The Sonos Ray means we can now safely call Sonos' soundbar line-up a ‘range’: Sonos already has two very successful soundbars, the Beam (now in its second incarnation) and the Arc. The Ray slots in beneath those, becoming the most affordable and least complicated soundbar in the burgeoning Sonos line-up.
Yes, it’s affordable and yes, it’s part of the wider Sonos system, and yes, it can be augmented with wireless rear surround speakers with minimal fuss. But the Ray will compete in what is arguably an even more keenly contested sector of the market than the Beam or Arc exist in.
However, we get the vague impression the Sonos brand itself may be the most compelling thing about the Ray soundbar. Let’s find out if it’s true.
Sonos Ray review: Price and release date
The Sonos Ray is on sale from 7th June 2022, priced at £279 in the United Kingdom. The asking price in the United States is a slightly more palatable $279. While in Australia you’ll need to part with AU$399 – and if our experience of Sonos has taught us anything, it’s that the price isn’t going anywhere any time soon (but keep an eye on the embedded widget below, in case any bargains surface).
While this makes Ray the most affordable Sonos soundbar by some distance, for a product of its power and configuration it doesn’t look like any kind of bargain. Many well-regarded brands have similarly specified soundbars to sell you for quite a lot less money than this.
There's JBL, Panasonic, Sony and Yamaha as just four of the front-line manufacturers who spring to mind. The Ray’s membership of the world’s premier multi-room ecosystem will carry it a distance, certainly, but there’s going to have to be a bit more to this soundbar than that if it’s going to justify its asking price.
Sonos Ray review: Features and what's new?
By prevailing standards, the Sonos Ray is light on features. It’s a stripped-back, no-frills device with one purpose and one purpose only: to make the sound your TV currently makes all by itself seem inadequate.
So as far as features go, there’s not all that much to discuss. Connectivity is in a recess on the rear of the chassis, and it runs to a digital optical input, an Ethernet socket and a connection for mains power. There’s also a ‘reset’ button there too, but that’s your lot. There’s no HDMI compatibility, and Sonos provides an extremely slender 1.5m digital optical cable to get your TV’s sound on board (so make sure it's close). As far as wireless connectivity goes, there’s Wi-Fi and Apple AirPlay 2 on board.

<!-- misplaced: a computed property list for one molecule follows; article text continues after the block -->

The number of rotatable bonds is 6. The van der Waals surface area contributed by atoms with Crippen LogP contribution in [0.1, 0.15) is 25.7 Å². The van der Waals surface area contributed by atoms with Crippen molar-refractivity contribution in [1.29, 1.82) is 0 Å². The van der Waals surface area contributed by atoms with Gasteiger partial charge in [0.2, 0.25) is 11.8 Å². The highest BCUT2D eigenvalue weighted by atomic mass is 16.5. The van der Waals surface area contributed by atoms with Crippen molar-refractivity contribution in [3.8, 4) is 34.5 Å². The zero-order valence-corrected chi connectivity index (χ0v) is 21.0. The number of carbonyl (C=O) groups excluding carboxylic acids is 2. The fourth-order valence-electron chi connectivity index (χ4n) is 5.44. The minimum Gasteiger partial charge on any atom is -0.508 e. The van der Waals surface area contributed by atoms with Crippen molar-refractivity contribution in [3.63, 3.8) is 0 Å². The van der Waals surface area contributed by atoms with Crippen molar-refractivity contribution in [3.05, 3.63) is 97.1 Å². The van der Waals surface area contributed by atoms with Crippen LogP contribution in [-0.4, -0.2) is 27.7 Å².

The Ray can deal with stereo PCM, Dolby Digital 5.1 and DTS Digital Surround audio content. This is a stereo speaker, though, so either of those multichannel standards will be bounced down before you get to hear them. The Sonos is a forward-firing speaker, with a pair of tweeters, a couple of bass reflex ports, and a couple of what Sonos rather optimistically describes as ‘high-efficiency midwoofers’ arranged in a line across the front. There are four blocks of Class D amplification powering the four drivers – but because this is Sonos we’re dealing with, there are no details of the amount of power, or the size or composition of the speaker drivers.
Set-up is simple, because the control app is outstanding and Sonos’ ‘Trueplay’ feature, which calibrates the speaker to its specific environment if you wander around waving your smartphone for a short while, is effective too.
Sonos Ray review: Design and usability
The Ray is a compact (71 x 559 x 95mm if you're measuring), mildly horn-shaped soundbar, nicely built and finished in the established Sonos manner. It’s rounded off at each end, and is available in either a white or black matte finish. It’s almost entirely plastic, of course, but it’s nevertheless quite tactile and looks reasonably premium.
Although it’s small enough to be a realistic option for screens of as little as 40-inches, that height of over 70mm means it may well foul the bottom of any television screen that sits low to the surface it’s standing on. There’s a cost-option wall-bracket available if that’s more appropriate for your needs, and because of the way it’s configured the Ray is perfectly happy to sit on a middle shelf or similar.